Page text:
The Philippines faces its first national election since the May 2010 poll, which elected Benigno Aquino III President with a 42-percent plurality. The 2010 poll was the first computerized election held in the country, and was widely accepted by the Filipino public as free and fair.
The impact of the automation of the election on the democratization of Philippine society was revealed in a study presented yesterday at an academic conference sponsored by the think tank Angara Center for Law and Economics.
The study found that in “replacing handwritten ballots with electronic voting, one might have supposed that poor, rural, and relatively educated voters would have been favored by change. But turnout analysis seems to suggest the opposite.”
According to the study: “Overall voter turnout was lower in 2010 than 2004. Furthermore, the drop in the turnout for rural compared to nonrural municipalities was significant and substantial. This effect is even stronger when only considering low-income communities. Thus, contrary to expectations the automation of voting seems to have disenfranchised relatively poorer voters from rural areas,” where the bulk of Filipino voters live. The old systems supposedly favored more literate, wealthier, more educated voters.
The study was presented by a group of Filipino and foreign academics assembled by the Angara Center. The group is composed of John V.C. Nye, professor of economics at George Mason University and executive director of the Angara Center; Desiree Desierto, professor of economics at the University of the Philippines; and Alberto Simpser, assistant professor at the University of Chicago’s Department of Political Science. Their presentation is titled “What Can We Learn from the 2010 Philippine Elections Data: Computerization, Turnout, and Voting.”
The highlights of the results include: (1) more registered voters, but lower overall turnout in 2010 compared to 2004; (2) higher decline in turnout for rural vs. nonrural areas; (3) bigger drop in turnout in low-income than high-income regions within the rural areas.
What if the turnout were the same? The study found that although registration increased substantially, the fraction of actual to registered voters decreased. The 2010 poll would have seen over 1 million more voters in total, or roughly 5,846 voters on average per municipality.
Why did this turnout decline happen? One explanation, according to the study, might be the fear of dealing with a seemingly complicated, unfamiliar voting system on the part of uninformed voters. “Government information campaigns to prepare the voters for the new technology were not entirely successful,” said the study. “These technology-dissemination problems seem to be supported by evidence that municipalities that created more cooperatives in 2004-2010 had a smaller turnout drop than those that created fewer cooperatives, suggesting that high social capital areas could have diffused information more readily and efficiently.”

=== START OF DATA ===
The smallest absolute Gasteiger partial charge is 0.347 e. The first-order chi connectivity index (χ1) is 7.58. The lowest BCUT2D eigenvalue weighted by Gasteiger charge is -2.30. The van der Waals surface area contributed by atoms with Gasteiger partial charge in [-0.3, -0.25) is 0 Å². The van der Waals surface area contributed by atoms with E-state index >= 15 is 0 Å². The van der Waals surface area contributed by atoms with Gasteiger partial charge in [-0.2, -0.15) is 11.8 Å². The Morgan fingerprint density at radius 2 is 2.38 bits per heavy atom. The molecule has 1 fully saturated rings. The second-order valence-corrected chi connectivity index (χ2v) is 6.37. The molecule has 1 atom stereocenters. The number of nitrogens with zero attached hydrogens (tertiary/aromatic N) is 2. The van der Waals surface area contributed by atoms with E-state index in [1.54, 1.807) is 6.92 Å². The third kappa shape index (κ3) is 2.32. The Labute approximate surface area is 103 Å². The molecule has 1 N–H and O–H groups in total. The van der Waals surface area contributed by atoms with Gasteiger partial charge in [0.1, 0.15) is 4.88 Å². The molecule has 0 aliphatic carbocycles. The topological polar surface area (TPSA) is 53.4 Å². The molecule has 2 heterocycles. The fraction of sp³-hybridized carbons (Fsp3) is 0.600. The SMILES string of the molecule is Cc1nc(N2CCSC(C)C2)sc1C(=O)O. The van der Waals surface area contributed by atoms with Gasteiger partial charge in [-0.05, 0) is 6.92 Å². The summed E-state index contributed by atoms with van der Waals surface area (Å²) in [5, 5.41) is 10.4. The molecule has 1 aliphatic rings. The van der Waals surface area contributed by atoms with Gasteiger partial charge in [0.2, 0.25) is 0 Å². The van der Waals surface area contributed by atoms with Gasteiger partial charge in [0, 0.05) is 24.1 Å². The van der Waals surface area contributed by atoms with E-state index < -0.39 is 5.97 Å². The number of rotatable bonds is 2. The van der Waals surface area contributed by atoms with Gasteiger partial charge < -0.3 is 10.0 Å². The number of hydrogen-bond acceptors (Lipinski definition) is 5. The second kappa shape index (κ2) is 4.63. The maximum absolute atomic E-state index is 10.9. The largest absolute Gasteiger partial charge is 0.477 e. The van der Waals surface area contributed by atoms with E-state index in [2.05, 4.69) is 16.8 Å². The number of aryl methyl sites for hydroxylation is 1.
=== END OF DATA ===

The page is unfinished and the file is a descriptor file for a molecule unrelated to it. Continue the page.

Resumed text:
The study found that analyses of “statistical returns [and] turnout distributions do not show gross anomalies, but require more detailed work.” It said that there is “no obvious evidence of national anomalies” in the 2010 elections, and that, in general, data suggest that “any fraud is small-scale or perhaps limited to specific regions.”
In a paper titled “Electoral Quality and its Consequences in Comparative Perspectives,” Simpser said every electoral system is concerned with electoral quality: Are elections clean? Do citizens vote in large numbers? Clean elections raise issues such as whether there is fraud or other kinds of manipulation. According to the paper, quality and turnout take three broad patterns: Tighter races have greater turnout; competitive ballot-box stuffing and vote-buying further boosts turnout; excessive manipulation by rulers deters opponents’ turnout.
In Pattern 1 (clean elections), voter participation tends to be higher in tight races. Why? Because of probability of casting the decisive vote and mobilization efforts by political parties. In Pattern 2 (manipulated, competitive elections), voter participation tends to be higher in tight races. Why? Because turnout enhances manipulation, vote-buying or coercing people to show up to vote—manipulation that inflates figures, ballot-box stuffing and tampering with total votes.
In Pattern 3 (manipulated, uncompetitive elections), excessive manipulation deters turnout. Manipulation is “excessive” when not needed to win; excessive manipulation yields large margins of victory.
“Political monopoly” discourages rivals from mobilizing voters, and opposition sympathizers from voting.
In summary, the study points out that there is a strong relationship between electoral quality and turnout. The relationship is contingent on high competitiveness, where marginal manipulation increases turnout, and on low competitiveness, where excessive manipulation decreases turnout.
The consequences: Pattern 2, inflamed passion, spurred unrest and distrust; Pattern 3, entrenchment, deterrence of rivals, long-term political monopoly.
In the Philippine electoral system, Patterns 1 (clean elections) and 2 (competitive manipulation) prevail.
How can Pattern 2 be addressed in policy? The Commission on Elections must have the capacity to investigate and punish wrongdoing. Allegations of manipulation must be investigated vigorously and promptly. The public must not view manipulation as inevitable.